e.g
- bridge height: 14mm
- fretboard height: 6mm
- fret height: 1mm
- fretboard distance from body: 1mm

14mm - 8mm = 6mm so use a 6mm block of wood. This isn't an exact science so Crimson add the 2mm so they've got the adjustment room. But I prefer to tweak the angle of the bottom of the neck tenon if there is a problem with the break angle.

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  • 3 weeks later...

Hi there, need your help again. Got everything made like Ben explains in the Video. Now i figured out that my Tunomatic system is only 15 hight and some other i messured are also 14 and 15mm high. Do you know which Bridge  has a String hight of 17mm

Thanks and with friendly regards

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You mean the angle got too steep so the bridge sits too low even with the adjusting screw as high as you dare to put it?

I only know the measurements of a bridge when it's printed in the description. However, there's way's to address this issue with your existing hardware. After all it's all about the height of the neck and/or rather the neck break angle.

  • The first thing to do is to check that the neck pocket and the neck heel are both perfectly flat.
  • And the second thing to do is to check that the sides of the neck pocket are straight without any shelves or rebates. Half a mm at the very tip of an LP style heel will make 2 mm at the bridge!
  • if you don't countersink the collars of the bridge post bushings you'll gain 1 mm or even 1.5
  • you can also build a wooden bridge in the style of acoustic guitars, more or less decorative but adding height where needed
  • or unless you already glued the neck, you can plane some more material off the way you already did and route the neck pocket deeper accordingly
  • or you can change the shape of the bottom of the heel to change the neck break angle.

 

Edited by Bizman62
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  • 1 year later...

Resurrecting this thread with a question I can't seem to find an answer to - why plane the angle onto the body? Why not cut it into the bottom of the neck heel? Especially if you're building a guitar with a slab body rather than a carve top it may not be desirable to have a gradient at the neck end of the body, and it strikes me as potentially being a little bit simpler? Use the trick as described by Ben to work out your angle, draw it onto your neck heel, make a single. accurate cut with a Jigsaw/Bandsaw, do some sanding to get it smooth, and job's a good 'un? Plus you retain a flat body (I'm looking at my PRS Starla and that definitely doesn't have a slope planed into the front of the body. Yes they probably did it on a CNC but still, it's an aspect of the design one might wish to replicate if building a guitar at home...?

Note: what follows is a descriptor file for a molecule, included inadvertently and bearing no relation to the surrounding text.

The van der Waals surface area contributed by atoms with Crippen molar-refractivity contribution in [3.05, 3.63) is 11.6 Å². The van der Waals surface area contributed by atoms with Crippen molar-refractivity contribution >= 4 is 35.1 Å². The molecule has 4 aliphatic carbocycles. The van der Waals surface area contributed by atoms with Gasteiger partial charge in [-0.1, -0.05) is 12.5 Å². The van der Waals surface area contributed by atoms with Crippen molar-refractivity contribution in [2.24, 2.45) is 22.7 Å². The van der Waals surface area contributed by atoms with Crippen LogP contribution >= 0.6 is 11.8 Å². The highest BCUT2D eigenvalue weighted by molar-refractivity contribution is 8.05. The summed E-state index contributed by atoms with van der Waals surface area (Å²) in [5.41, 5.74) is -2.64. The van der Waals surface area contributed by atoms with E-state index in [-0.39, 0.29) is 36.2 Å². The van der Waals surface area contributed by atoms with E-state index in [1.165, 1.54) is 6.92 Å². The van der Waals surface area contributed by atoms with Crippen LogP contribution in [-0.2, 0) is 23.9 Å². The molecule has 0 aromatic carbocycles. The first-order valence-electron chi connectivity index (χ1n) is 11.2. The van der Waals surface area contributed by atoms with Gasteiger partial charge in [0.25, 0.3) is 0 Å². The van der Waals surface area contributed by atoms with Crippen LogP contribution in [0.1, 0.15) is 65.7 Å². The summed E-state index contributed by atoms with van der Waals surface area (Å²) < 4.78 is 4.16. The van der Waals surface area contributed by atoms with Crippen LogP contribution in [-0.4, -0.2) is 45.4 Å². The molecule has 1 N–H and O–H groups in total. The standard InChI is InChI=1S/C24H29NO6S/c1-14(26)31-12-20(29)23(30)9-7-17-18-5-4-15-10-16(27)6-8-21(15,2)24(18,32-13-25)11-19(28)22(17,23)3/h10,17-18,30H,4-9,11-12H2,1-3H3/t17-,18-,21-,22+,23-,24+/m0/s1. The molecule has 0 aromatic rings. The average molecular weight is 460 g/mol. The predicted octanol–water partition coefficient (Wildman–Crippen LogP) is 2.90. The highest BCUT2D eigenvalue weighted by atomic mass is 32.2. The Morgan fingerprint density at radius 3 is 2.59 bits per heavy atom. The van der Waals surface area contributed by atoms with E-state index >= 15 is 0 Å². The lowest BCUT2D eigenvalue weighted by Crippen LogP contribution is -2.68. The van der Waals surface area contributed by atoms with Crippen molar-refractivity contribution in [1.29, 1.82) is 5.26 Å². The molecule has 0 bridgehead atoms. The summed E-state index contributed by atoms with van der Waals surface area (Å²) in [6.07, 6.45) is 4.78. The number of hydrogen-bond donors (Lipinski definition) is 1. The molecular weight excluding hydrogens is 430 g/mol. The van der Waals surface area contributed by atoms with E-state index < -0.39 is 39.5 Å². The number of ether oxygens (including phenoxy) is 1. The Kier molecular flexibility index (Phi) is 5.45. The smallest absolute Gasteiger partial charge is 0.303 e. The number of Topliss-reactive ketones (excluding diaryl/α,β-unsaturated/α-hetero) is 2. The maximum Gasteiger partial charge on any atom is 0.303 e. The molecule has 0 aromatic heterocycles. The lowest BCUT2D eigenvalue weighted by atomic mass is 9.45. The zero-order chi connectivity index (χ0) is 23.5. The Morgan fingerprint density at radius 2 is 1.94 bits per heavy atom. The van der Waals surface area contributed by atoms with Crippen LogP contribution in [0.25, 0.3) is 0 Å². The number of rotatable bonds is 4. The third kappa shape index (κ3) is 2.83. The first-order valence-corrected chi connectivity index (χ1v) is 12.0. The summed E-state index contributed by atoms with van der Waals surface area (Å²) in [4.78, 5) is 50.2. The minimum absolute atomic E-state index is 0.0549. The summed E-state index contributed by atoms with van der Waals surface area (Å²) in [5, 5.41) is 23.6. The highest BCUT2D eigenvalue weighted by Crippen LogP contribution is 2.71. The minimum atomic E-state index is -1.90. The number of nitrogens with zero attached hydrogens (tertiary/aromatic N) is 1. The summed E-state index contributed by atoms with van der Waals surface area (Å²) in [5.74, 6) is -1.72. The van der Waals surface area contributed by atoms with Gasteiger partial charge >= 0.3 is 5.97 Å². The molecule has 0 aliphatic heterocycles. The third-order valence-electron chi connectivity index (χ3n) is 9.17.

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2 hours ago, Jeremy Cooper said:

Resurrecting this thread with a question I can't seem to find an answer to - why plane the angle onto the body? Why not cut it into the bottom of the neck heel? Especially if you're building a guitar with a slab body rather than a carve top it may not be desirable to have a gradient at the neck end of the body, and it strikes me as potentially being a little bit simpler? Use the trick as described by Ben to work out your angle, draw it onto your neck heel, make a single. accurate cut with a Jigsaw/Bandsaw, do some sanding to get it smooth, and job's a good 'un? Plus you retain a flat body (I'm looking at my PRS Starla and that definitely doesn't have a slope planed into the front of the body. Yes they probably did it on a CNC but still, it's an aspect of the design one might wish to replicate if building a guitar at home...?

have often thought of a variation on this: in theory you could achieve the sm effect by planing the neck angle into the back of the body.  ie the front of the guitar would remain completely flat... but the back of the guitar would have a slope.  the reason it wouldn't be a great option; on a les paul for example, is because of the effect that putting the pickups "back in the body" would have on the sound, if that makes any sense.  also folks like the fact that strings are raised off the body making it less cramped against the face of the body.  (EDIT - also you'd have to countersink the bridge)

folks do, in fact, cut the angle into the neck.  idk anything about the starla... but on a 22/24... all have a slope in the body and that negates any benefit (in terms of ease). 

the les paul (for example) has a 1/2 degree slope that extends from just in front of the bridge pickup to the end of the neck... so if you have to cut that anyway... might as well make it easy on yourself and cut two slopes into the body front... then simply use that slope to cut the neck pocket.